Growers attending the Delta Research and Extension Center's Rice/Soybean Field Day received a generous dose of traditional production advice, but with transgenic rice varieties and hybrids gaining popularity in Mississippi, they also got cutting edge, research-based advice for the new technology options.
One such advance is the Clearfield technology, planted on about 25 percent of the state's rice acreage. Tim Walker, DREC agronomist and researcher, says growers have two seed options with Clearfield rice.
“CL-161 is the variety currently grown and Clearfield XL8 is a hybrid tolerant to the Newpath herbicide,” says Walker. “In side-by-side comparisons across various soil types during the past three years, Clearfield XL8 yielded 213 bushels per acre and CL-161 yielded 186 bushels an acre.”
In verification trials, Clearfield XL8 produced 58 percent whole grains, and CL-161 produced 61 percent whole grains.
“Both products offer opportunities to produce above average yields while decreasing problems associated with red rice,” says Walker.
In other efforts on behalf of rice producers, Walker and Jay Barnett, research associate, are attempting to draw conclusive information from their research to determine if growers can cut seeding rates and still expect top yields.
“As seed costs increase, which will be the case as more technology is carried within or on the seed, optimum seeding rates for best yields and agronomic performance are critical,” says Walker. “Seeding rate are being evaluated on five of the most popular rice varieties grown in Mississippi.”
He reports that in each of the varieties — Cheniere, Cocodrie, Francis, Priscilla and Wells — exceptional yields are being achieved with as few as 40 pounds of seed per acre, about one-half of the seed usually planted in a production field.
“Lower seeding rates increased the standability of Francis in 2003 without sacrificing yields,” says Walker. “In years when environmental conditions are conducive for sheath blight, thinner stands increase airflow through the rice canopy and can decrease sheath blight pressure.”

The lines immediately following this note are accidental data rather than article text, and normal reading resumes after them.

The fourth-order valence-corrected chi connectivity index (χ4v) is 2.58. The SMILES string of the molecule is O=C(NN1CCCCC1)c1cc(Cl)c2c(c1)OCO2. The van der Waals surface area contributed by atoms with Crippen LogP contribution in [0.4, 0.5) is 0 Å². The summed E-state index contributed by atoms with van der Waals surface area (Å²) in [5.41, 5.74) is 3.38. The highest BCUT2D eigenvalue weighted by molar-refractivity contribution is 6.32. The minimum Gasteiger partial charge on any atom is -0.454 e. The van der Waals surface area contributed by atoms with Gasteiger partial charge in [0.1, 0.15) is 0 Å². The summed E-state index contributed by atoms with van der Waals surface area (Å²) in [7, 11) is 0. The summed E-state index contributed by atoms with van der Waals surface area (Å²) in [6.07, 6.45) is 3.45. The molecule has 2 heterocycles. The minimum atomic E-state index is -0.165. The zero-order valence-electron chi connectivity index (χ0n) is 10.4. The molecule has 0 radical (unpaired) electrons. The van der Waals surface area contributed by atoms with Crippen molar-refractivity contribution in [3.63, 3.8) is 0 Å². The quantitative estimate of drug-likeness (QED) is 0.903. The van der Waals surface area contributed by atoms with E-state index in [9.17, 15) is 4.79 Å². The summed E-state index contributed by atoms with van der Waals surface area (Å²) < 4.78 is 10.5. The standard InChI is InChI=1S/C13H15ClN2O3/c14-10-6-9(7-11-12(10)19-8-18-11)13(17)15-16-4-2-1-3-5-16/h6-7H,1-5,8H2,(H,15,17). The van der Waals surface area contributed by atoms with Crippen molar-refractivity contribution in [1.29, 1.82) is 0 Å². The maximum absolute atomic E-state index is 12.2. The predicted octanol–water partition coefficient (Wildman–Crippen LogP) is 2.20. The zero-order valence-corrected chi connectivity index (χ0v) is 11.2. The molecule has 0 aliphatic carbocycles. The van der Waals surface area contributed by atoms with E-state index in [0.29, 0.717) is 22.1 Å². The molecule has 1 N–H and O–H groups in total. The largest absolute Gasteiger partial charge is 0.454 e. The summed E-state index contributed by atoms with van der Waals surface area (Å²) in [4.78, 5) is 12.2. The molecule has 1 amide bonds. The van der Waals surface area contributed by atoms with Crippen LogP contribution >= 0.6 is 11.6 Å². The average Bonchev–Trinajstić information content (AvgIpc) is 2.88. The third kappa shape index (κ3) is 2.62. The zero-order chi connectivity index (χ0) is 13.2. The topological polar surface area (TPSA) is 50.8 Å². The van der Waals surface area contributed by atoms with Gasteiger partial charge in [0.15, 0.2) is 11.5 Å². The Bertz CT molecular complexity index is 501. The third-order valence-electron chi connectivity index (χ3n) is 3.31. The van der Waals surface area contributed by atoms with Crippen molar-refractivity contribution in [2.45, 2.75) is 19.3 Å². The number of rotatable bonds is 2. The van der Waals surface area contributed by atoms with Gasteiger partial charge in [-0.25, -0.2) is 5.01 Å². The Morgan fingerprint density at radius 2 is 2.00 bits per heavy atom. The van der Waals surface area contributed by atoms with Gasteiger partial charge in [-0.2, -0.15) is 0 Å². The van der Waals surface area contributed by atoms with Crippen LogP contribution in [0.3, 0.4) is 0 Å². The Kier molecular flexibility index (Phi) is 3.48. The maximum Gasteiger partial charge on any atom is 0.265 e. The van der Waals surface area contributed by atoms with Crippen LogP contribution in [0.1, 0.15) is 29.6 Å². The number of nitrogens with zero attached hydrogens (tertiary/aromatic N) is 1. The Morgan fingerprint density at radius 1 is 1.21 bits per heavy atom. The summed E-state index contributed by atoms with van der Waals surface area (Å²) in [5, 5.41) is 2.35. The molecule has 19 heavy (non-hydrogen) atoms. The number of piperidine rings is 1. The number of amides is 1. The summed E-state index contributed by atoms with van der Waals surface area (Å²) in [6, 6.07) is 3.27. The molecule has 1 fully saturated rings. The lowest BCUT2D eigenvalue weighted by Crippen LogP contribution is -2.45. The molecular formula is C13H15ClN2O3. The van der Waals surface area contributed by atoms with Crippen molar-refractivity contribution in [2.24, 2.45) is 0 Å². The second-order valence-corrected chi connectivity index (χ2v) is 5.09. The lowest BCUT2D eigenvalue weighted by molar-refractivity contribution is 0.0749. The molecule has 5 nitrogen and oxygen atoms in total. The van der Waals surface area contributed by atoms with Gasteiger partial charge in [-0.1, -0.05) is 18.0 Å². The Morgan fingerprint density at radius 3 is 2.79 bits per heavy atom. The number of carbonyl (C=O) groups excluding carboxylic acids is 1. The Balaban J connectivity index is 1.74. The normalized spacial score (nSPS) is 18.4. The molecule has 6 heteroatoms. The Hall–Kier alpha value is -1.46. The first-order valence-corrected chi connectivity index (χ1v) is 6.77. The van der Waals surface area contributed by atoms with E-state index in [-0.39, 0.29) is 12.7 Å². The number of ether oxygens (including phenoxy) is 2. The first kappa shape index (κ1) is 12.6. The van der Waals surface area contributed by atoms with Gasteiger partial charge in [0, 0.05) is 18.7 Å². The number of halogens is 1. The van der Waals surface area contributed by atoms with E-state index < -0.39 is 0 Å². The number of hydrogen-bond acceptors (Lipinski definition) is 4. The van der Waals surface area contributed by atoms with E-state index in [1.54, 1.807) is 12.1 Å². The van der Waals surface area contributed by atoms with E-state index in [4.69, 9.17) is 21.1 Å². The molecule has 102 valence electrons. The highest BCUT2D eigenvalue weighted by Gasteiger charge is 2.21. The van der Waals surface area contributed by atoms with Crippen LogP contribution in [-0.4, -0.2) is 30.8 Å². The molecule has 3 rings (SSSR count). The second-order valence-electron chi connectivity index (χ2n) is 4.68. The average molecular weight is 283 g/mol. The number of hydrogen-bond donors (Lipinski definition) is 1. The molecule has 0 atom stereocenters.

Walker is continuing research into nitrogen use and replacement on rice fields and fields in rotation with other crops and on the use of foliar fungicides.
“To maximize rice yields with the varieties and hybrids grown in Mississippi, sufficient nitrogen has to be supplied to the plant in the early vegetative stages of growth,” says Walker. “This increases tillering, an important yield component. Nitrogen fertility studies indicate at least two-thirds of the total nitrogen should be applied to dry soil prior to establishing a permanent flood for most semi-dwarf varieties.”
In recent years, more growers have included foliar fungicides in rice programs. “Because weather conditions were conducive for sheath blight on susceptible rice varieties in 2004, a large amount of acreage was treated with a foliar fungicide,” he says. “As a means of determining the effectiveness of a preventive foliar fungicide application, a large field study is being conducted on a sheath blight-susceptible variety. Quadris, Quilt, Stratego and Moncut were applied at labeled rates two weeks after panicle differentiation.”
Walker says yield monitor data from the trials will be correlated to the various treatments, and an economic analysis will determine the cost effectiveness of foliar fungicides as preventive applications. That information will be released to growers as soon after harvest as possible.
Eva Ann Dorris is an ag journalist from Pontotoc, Miss. She can be reached at 662-419-9176 or firstname.lastname@example.org.